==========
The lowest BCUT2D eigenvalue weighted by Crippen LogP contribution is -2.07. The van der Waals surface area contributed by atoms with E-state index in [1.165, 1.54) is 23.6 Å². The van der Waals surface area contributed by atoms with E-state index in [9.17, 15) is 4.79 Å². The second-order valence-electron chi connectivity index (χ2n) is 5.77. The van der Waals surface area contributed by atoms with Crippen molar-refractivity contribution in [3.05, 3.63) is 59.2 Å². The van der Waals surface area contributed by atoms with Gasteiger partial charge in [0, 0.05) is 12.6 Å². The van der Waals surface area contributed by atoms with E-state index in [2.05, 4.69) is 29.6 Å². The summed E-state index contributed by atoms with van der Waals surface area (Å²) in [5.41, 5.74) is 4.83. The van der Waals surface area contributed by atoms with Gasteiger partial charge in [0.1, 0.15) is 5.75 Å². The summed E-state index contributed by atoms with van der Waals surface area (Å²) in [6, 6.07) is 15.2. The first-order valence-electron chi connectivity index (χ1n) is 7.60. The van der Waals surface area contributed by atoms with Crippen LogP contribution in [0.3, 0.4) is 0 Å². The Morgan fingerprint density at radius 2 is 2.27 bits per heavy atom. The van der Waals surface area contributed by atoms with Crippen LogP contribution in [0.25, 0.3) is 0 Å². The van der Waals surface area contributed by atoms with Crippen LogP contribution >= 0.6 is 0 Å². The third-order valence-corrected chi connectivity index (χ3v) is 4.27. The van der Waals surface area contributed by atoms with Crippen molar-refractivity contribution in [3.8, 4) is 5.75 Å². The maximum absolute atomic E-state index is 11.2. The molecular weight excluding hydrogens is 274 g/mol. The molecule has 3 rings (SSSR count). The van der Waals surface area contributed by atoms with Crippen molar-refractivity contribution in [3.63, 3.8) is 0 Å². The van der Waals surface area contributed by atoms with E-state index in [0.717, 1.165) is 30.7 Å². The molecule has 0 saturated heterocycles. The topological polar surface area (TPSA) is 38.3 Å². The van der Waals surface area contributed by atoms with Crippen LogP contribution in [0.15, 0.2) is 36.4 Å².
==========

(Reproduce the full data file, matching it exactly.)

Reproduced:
The lowest BCUT2D eigenvalue weighted by Crippen LogP contribution is -2.07. The van der Waals surface area contributed by atoms with E-state index in [1.165, 1.54) is 23.6 Å². The van der Waals surface area contributed by atoms with E-state index in [9.17, 15) is 4.79 Å². The second-order valence-electron chi connectivity index (χ2n) is 5.77. The van der Waals surface area contributed by atoms with Crippen molar-refractivity contribution in [3.05, 3.63) is 59.2 Å². The van der Waals surface area contributed by atoms with Gasteiger partial charge in [0, 0.05) is 12.6 Å². The van der Waals surface area contributed by atoms with E-state index in [2.05, 4.69) is 29.6 Å². The summed E-state index contributed by atoms with van der Waals surface area (Å²) in [5.41, 5.74) is 4.83. The van der Waals surface area contributed by atoms with Gasteiger partial charge in [0.1, 0.15) is 5.75 Å². The summed E-state index contributed by atoms with van der Waals surface area (Å²) in [6, 6.07) is 15.2. The first-order valence-electron chi connectivity index (χ1n) is 7.60. The van der Waals surface area contributed by atoms with Crippen LogP contribution in [0.3, 0.4) is 0 Å². The Morgan fingerprint density at radius 2 is 2.27 bits per heavy atom. The van der Waals surface area contributed by atoms with Crippen LogP contribution in [0.25, 0.3) is 0 Å². The van der Waals surface area contributed by atoms with Crippen LogP contribution >= 0.6 is 0 Å². The third-order valence-corrected chi connectivity index (χ3v) is 4.27. The van der Waals surface area contributed by atoms with Crippen molar-refractivity contribution in [3.8, 4) is 5.75 Å². The maximum absolute atomic E-state index is 11.2. The molecular weight excluding hydrogens is 274 g/mol. The molecule has 3 rings (SSSR count). The van der Waals surface area contributed by atoms with Crippen molar-refractivity contribution in [3.63, 3.8) is 0 Å². The van der Waals surface area contributed by atoms with E-state index in [0.717, 1.165) is 30.7 Å². The molecule has 0 saturated heterocycles. The topological polar surface area (TPSA) is 38.3 Å². The van der Waals surface area contributed by atoms with Crippen LogP contribution in [0.15, 0.2) is 36.4 Å².